The Supreme Court recently agreed to review Helsinn Healthcare S.A. v. Teva Pharmaceuticals USA, Inc., a case with broad implications for the pharmaceutical industry. In the opinion below, the Federal Circuit held that after the America Invents Act (“AIA”), “if the existence of the sale is public, the details of the invention need not be publicly disclosed in the terms of sale” for the sale to be invalidating under Section 102. The Court granted Helsinn’s petition for certiorari to answer “[w]hether, under the Leahy-Smith America Invents Act, an inventor’s sale of an invention to a third party that is obligated to keep the invention confidential qualifies as prior art for purposes of determining the patentability of the invention.”
Before the AIA, § 102(b) barred the patentability of an invention that was “patented or described in a printed publication in this or a foreign country or in public use or on sale in this country, more than one year prior to the date of the application for patent.” By enacting the AIA, Congress amended § 102 to bar the patentability of an “invention [that] was patented, described in a printed publication, or in public use, on sale, or otherwise available to the public before the effective filing date of the claimed invention.”
In its petition for certiorari, Helsinn argued that in amending § 102, Congress added the residual phrase “or otherwise available to the public,” which requires that sales make the claimed invention “available to the public” to qualify as prior art. In its opposition to certiorari, Teva argued that post-AIA § 102 retained the term “on sale” unmodified, which covers confidential sales, and the claimed invention need not have been made public.
Helsinn owns patents directed to reducing the likelihood of a serious side effect of chemotherapy treatment. Almost two years before applying for a patent, Helsinn and a third party entered into a License Agreement and a Supply and Purchase Agreement. These agreements were announced in a joint press release of the two corporations and in the third party’s Form 8-K filing with the Securities and Exchange Commission, which included partially redacted copies of both agreements. The agreements did not disclose the specific dosage formulations covered by the later-issued patents, and alleged to be infringed by Teva’s ANDA filing. The Federal Circuit held that the Supply and Purchase Agreement “constituted a sale of the claimed invention…before the critical date, and therefore both the pre-AIA and AIA on-sale bars appl[ied].”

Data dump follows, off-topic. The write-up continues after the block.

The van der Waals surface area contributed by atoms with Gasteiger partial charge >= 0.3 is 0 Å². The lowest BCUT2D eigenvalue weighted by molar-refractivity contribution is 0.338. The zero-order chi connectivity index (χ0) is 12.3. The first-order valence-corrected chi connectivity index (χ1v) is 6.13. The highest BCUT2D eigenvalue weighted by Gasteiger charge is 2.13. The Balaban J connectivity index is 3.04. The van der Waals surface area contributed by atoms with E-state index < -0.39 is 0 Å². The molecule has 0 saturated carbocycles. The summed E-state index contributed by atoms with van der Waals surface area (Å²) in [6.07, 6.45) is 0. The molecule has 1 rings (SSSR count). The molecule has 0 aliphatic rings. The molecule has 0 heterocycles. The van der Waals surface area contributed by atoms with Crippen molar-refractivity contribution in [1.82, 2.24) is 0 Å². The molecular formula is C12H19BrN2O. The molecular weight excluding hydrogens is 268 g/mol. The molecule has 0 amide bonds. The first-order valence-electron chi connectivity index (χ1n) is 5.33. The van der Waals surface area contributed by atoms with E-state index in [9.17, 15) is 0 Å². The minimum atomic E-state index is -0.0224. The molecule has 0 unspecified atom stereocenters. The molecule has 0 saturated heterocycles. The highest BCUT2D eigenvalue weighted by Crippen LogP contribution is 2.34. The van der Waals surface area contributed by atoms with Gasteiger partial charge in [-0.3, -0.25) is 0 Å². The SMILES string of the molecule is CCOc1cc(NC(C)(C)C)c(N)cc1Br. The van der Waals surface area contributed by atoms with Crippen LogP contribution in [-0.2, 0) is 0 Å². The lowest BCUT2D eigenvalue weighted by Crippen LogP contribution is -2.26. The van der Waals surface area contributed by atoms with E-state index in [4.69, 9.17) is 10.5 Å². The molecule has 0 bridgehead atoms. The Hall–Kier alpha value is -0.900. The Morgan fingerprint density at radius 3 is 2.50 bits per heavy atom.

During the cert petition stage, amici curiae representing biotechnology and pharmaceutical interests urged the Supreme Court to review the Federal Circuit’s decision. The Pharmaceutical Research and Manufacturers of America argued that “[c]ompanies have made significant investments, engaged in costly research, filed patent applications, and structured their business dealings, in reliance on their understanding” that non-public sales are excluded from the on-sale bar. The Biotechnology Innovation Organization argued that the Federal Circuit “decision will be particularly detrimental to biotechnological innovation, where a majority of the new product development pipeline is held by small companies that depend on development and investment partnerships.” And the Massachusetts Biotechnology Council argued that the Federal Circuit decision “has created a cloud of uncertainty over the risks associated with premarketing transactions and an overall chilling effect on innovation and collaboration in the biotechnology space.”
Helsinn’s brief on the merits is due on August 23, 2018. And Teva’s responsive brief is due on October 9, 2018. Under the Supreme Court rules, amicus briefs may “be submitted within 7 days after the brief for the party supported is filed.”
Gibbons will continue to monitor developments in this case, and provide updates as applicable.